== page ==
Outgoing President Donald Trump entered the White House four years ago as a brash billionaire outsider, but he is being ousted by a polar opposite whose deep knowledge of Washington and personal scars will unequivocally set a different tone.
Biden, a 78-year-old former vice president and senator for 37 years, was taking the oath of office at noon on Wednesday – a little after nightfall in East Africa - on the US Capitol's western front, the very spot where pro-Trump rioters clashed with police two weeks ago before storming Congress in a shocking far right mob riot.
While the transition of power occurred much as it has for more than two centuries, this inauguration is unlike any other.
Official Washington has taken on the distinctive look of an armed camp, watched over by some 25,000 National Guard troops, ensuring that no far right groups mar inauguration proceedings in another riot.
And with the pandemic raging, the general public is essentially barred from attending the swearing-in, leading to the unprecedented sight of an empty National Mall on Inauguration Day.
With the death toll soaring past 400,000 cases, Biden on Tuesday led a moving tribute to victims of Covid-19 as he arrived in Washington.
Biden, who has suffered deep personal tragedy and is known for his public displays of emotion, has stressed the need to unite the country after the chaos during the Trump presidency.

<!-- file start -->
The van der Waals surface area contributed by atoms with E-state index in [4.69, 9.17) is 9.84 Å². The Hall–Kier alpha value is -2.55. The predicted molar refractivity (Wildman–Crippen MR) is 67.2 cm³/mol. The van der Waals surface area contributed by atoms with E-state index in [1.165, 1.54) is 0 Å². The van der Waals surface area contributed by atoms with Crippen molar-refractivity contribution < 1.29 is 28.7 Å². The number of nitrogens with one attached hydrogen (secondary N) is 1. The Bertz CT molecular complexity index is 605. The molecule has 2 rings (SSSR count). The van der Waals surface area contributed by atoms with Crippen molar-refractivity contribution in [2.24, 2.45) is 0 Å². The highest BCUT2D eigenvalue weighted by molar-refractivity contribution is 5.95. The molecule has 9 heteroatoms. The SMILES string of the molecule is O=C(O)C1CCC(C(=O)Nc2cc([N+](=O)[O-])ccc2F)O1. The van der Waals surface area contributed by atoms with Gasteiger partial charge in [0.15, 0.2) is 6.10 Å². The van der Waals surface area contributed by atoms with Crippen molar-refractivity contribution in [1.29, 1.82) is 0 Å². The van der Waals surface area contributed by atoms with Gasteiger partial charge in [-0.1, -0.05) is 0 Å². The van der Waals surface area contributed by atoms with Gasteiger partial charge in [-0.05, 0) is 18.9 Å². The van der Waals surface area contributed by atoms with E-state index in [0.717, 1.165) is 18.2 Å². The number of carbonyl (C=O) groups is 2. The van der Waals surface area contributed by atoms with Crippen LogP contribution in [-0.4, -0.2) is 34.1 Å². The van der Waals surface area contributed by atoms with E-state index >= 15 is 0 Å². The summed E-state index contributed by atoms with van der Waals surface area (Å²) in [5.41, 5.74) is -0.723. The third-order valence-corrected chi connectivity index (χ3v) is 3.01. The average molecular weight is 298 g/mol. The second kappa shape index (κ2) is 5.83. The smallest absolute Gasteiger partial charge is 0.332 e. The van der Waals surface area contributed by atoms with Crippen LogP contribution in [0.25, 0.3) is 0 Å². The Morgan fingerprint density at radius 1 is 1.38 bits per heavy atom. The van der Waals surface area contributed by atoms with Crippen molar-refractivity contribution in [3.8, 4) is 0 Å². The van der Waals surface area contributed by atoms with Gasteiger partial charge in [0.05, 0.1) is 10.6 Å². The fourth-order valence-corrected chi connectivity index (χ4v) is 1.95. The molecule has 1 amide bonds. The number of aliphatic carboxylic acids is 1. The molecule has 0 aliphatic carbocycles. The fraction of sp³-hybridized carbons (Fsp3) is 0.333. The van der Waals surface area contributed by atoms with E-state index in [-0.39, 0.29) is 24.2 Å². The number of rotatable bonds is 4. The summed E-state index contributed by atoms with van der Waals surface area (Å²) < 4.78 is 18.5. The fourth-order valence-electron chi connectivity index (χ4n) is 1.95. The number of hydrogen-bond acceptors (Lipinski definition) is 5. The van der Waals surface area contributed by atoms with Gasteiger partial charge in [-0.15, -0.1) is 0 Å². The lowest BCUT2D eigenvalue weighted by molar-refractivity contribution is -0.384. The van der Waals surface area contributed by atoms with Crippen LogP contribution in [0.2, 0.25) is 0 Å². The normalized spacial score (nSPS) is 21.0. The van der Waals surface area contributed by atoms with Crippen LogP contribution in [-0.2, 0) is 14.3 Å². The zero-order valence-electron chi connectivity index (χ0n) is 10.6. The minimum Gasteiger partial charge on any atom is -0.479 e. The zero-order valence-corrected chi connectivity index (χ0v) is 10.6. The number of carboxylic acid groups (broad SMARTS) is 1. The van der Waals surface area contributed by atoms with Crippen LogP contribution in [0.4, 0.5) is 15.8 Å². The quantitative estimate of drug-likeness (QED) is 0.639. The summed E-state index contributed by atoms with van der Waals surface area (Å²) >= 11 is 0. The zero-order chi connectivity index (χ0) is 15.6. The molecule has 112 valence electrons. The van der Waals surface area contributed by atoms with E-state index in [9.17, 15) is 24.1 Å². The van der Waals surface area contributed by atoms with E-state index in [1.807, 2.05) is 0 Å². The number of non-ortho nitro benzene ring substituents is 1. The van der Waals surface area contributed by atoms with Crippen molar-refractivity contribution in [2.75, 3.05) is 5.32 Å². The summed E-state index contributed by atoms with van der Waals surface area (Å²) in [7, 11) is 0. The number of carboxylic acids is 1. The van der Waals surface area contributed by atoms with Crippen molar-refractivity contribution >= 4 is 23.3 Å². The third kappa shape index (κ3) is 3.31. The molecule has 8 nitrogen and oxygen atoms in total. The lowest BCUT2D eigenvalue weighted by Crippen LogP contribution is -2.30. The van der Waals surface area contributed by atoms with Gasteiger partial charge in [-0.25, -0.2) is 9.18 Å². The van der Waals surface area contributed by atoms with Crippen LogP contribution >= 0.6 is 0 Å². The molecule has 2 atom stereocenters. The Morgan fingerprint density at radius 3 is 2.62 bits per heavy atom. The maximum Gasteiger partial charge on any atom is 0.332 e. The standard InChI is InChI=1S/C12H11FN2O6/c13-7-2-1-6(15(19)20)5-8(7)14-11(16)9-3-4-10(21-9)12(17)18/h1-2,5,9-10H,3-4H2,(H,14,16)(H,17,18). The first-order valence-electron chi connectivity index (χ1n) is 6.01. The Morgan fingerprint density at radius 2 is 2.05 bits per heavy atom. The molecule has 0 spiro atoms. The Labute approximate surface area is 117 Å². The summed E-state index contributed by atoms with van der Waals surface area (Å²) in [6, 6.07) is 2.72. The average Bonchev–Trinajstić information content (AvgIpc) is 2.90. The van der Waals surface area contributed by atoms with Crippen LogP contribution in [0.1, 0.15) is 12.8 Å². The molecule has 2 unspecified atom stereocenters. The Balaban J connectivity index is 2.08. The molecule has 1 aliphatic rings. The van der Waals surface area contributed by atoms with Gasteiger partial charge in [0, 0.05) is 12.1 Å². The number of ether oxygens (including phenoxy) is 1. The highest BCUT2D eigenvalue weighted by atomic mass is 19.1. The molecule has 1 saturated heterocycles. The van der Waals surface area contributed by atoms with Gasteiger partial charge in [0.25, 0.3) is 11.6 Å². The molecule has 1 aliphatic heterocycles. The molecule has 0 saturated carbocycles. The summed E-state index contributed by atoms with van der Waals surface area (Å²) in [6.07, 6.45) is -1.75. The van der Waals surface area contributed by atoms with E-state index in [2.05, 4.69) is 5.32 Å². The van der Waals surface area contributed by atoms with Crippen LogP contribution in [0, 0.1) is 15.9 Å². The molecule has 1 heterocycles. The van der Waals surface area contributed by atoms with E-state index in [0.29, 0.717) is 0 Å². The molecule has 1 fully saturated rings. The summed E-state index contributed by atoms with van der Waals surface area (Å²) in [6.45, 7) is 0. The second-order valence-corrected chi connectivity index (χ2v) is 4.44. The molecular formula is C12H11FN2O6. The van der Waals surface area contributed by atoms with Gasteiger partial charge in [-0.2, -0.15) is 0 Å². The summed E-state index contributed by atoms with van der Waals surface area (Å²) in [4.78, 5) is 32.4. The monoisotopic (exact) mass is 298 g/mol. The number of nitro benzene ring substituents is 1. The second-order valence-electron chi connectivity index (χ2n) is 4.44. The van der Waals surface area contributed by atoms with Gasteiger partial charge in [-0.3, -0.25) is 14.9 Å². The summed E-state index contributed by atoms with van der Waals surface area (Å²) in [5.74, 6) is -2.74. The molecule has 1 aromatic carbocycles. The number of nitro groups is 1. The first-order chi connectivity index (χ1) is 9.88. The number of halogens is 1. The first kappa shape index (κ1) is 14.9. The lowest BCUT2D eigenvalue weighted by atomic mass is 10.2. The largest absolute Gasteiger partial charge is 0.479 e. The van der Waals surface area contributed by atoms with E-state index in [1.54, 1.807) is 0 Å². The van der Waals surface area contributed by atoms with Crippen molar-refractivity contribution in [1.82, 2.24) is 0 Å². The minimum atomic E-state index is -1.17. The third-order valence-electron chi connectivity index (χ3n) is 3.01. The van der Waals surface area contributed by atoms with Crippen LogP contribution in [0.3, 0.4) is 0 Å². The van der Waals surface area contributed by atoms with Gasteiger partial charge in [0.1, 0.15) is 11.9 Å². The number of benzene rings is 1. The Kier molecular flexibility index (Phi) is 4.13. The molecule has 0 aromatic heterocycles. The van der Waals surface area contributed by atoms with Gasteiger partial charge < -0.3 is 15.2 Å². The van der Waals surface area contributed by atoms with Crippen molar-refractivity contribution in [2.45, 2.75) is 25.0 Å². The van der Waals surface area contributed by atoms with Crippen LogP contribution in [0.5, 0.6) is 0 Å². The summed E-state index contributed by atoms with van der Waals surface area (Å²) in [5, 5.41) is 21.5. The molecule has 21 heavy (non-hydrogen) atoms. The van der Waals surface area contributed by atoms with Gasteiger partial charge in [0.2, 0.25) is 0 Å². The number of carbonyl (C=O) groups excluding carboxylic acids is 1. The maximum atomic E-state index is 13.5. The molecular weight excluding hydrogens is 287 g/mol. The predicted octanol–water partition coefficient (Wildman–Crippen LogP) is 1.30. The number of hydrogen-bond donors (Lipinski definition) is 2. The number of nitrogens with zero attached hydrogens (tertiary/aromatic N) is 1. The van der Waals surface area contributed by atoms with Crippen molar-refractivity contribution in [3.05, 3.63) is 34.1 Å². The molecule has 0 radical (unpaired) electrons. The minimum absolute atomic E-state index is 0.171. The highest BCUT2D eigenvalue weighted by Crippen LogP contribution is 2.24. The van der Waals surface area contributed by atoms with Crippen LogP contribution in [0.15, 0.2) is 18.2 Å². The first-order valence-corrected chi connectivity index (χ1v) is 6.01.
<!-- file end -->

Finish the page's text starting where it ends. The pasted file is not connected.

"It's hard sometimes to remember, but that's how we heal. It's important to do that as a nation," Biden said in sombre remarks at the reflecting pool in front of the Lincoln Memorial.
Inauguration eve is normally a time of massive crowds gathering in the capital, but Biden, joined by Vice President-elect Kamala Harris, was on deserted ground at the reflecting pool.
On the Mall's grassy expanse, some 200,000 flags have been planted to represent the absent crowds at the inauguration.
Trump, who has not appeared in public for a week, broke days of silence with a pre-recorded farewell video address on Tuesday.
For the first time, he asked Americans to "pray" for the success of the incoming administration – signaling a change of tone after spending months persuading his Republican followers that the Democrats cheated their way to election victory.
Trump, whose efforts to combat the Covid-19 pandemic and console its victims have been widely criticized, had already decided against attending the inauguration.
He has also refused to congratulate Biden - who first ran for president in 1987 - on his win, and did not invite him for the customary cup of tea in the Oval Office.
In one of his last acts before flying to Florida on Wednesday morning, Trump issued scores of pardons to people convicted of crimes or facing charges, including several key allies.
Influential former Trump aide Steve Bannon -- charged with defrauding people over funds raised to build the Mexico border wall, a flagship Trump policy -- was among 73 people on a list released by the White House...read more on https://epaper.ippmedia.com